Estrada has lost the right to speak out on peace process-MILF | Inquirer News
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Estrada has lost the right to speak out on peace process-MILF

Communist rebels, Aquino gov’t bicker on ‘prisoners of war’
/ 05:13 PM August 14, 2011

OZAMIS CITY, Misamis Occidental, Philippines — A war of words has erupted between the Moro Islamic Liberation Front (MILF) and former president Joseph Estrada on one front, and between the Philippine government and the communist rebels as represented by the Communist Party of the Philippines-National Democratic Front-New People’s Army on another front.

“Be quiet,” the MILF told Estrada who earlier cautioned President Aquino about the rebel’s proposed peace pact with government, calling for a Bangsamoro substate.

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Khaled Musa, deputy chair of the MILF committee on information, told Estrada to “rectify his sins.”

Musa, in a statement posted on the MILF website, pointed out that to show military victory, Estrada led government troops in entering the MILF’s Camp Abubakar, bringing roasted pig and beer.

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Roasted pig is haram (forbidden) in Islam.

Government troops captured the rebel group’s administrative complex in July 2000 after a five-month long military campaign that started in Kauswagan, Lanao del Norte.

“This ignorance and insensitivity to what Muslims believe are not helping in the resolution of the Moro Question and the armed conflict in Mindanao. Instead, these promote too much animosity and rift in the religious divide in this country,” Musa added.

Musa described Estrada as “not equipped to grasp the intricacies of the various forms of governance” in politically mature societies such as Europe.

Estrada earlier took issue with Mr. Aquino’s meeting MILF chief Murad Ebrahim in Tokyo and warned that the rebel group’s substate proposal would lead to the establishment of a separate Moro republic.

But lawyer Mary Ann Arnado, secretary-general of the Mindanao Peoples Caucus (MPC), said she would rather see them exchange words than see tensions leading to war in Mindanao.

It would be better if the public discussions were based on the substantive issues of the negotiations and not just rehashed positions founded on bias and prejudice, Arnado said when asked to comment on the ensuing word war, in the sidelines of a seminar here on the Mindanao peace process.

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“(But) Estrada has no credibility to comment on the peace process. He has squandered his opportunity to make Mindanao peaceful by his all-out war policy in 2000,” she added.

“He must therefore defer to the wisdom of President Aquino about peacemaking,” she pointed out.

The MILF been engaged in a 14-year-long peace negotiation with the government which has been on its concluding phase since mid-2009.

From demanding independence, the Moro rebel group has since settled to a special autonomous arrangement with government to pursue its aspiration for self-governance.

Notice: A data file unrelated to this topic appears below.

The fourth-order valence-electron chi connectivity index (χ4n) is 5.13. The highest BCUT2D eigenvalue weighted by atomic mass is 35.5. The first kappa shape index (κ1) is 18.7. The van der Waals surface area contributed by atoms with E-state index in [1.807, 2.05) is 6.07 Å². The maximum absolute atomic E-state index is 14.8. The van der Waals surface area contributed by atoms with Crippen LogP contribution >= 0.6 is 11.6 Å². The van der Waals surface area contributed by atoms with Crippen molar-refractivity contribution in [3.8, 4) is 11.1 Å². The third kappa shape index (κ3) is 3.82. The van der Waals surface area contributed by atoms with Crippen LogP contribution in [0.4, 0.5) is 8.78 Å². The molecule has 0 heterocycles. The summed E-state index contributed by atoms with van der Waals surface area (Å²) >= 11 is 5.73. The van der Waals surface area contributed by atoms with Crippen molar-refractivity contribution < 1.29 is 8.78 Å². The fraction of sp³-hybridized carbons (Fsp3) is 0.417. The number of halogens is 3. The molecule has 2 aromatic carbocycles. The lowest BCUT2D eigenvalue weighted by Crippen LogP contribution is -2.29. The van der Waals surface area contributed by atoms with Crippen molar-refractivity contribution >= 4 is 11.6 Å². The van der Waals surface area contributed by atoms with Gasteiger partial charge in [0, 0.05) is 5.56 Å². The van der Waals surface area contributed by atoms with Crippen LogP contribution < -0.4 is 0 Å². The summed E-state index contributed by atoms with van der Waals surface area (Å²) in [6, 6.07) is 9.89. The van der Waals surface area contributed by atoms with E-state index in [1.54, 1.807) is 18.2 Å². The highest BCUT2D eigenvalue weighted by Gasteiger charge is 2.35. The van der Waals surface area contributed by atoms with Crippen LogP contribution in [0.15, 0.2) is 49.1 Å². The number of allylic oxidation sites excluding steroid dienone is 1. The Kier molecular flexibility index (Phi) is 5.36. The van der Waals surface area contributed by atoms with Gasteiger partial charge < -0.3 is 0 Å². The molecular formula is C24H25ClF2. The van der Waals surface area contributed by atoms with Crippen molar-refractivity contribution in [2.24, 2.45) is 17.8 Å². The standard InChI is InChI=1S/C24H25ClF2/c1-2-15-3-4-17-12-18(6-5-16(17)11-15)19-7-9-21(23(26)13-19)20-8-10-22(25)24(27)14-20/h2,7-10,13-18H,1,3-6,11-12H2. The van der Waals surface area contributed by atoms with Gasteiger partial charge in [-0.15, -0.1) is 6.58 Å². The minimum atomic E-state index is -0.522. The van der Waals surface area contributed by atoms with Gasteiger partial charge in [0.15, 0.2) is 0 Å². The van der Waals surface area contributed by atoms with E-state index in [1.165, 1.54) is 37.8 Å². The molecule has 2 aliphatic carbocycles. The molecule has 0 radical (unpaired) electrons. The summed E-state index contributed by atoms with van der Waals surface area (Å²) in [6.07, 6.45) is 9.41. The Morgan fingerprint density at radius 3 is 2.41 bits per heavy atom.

Meanwhile, the Communist Party of the Philippines (CPP) said declaring four captured jail officials as prisoners of war (POWs) was “an act of humanitarianism.”

Government peace negotiators with the National Democratic Front (NDF), the CPP’s political front, earlier said the granting of POW status was an act that could only be taken by a belligerent force.

But the government’s assertion, the CPP said, “betrays a poor understanding of international humanitarian law and a predilection to selectively apply it against the CPP-NPA-NDF while refusing to recognize the status of belligerency of the revolutionary forces.”

The government has been urging the CPP to have the New People’s Army (NPA) release the four jail officials who were taken captive on July 21 in Kitaotao, Bukidnon.

In a statement, the government panel headed by Alex Padilla said “these acts committed by the NPA are nothing short of criminal.”

But the CPP hit back, saying: “On the one hand, the government measures the revolutionary forces against the standards of international humanitarian law and human rights protocols, which govern the conduct of states and belligerents. Yet it denounces such humanitarian acts as according prisoner-of-war status to captives, and insists on treating the revolutionary forces as criminals instead of a belligerent force engaged in a civil war.”

In Ozamiz City, Carylle Bajuyo, wife of one of the captive jail officials, insisted his husband and the three other colleagues, “are not combatants.”

The NPA command in southern Mindanao earlier said the jail officials “were carrying out duties as functionaries of the reactionary state’s prisons which serve as a vital cog in the government’s counterrevolutionary war.”

It referred to them as “(Philippine National Police) PNP)/(Bureau of Jail Management and Penology) BJMP personnel.”

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TAGS: Armed conflict, Communist Party of the Philippines, communist rebellion, Insurgency, Joseph Estrada, Moro Islamic Liberation Front, Moro rebellion, National Democratic Front of the Philippines, New People’s Army, News, prisoners of war, rebellion
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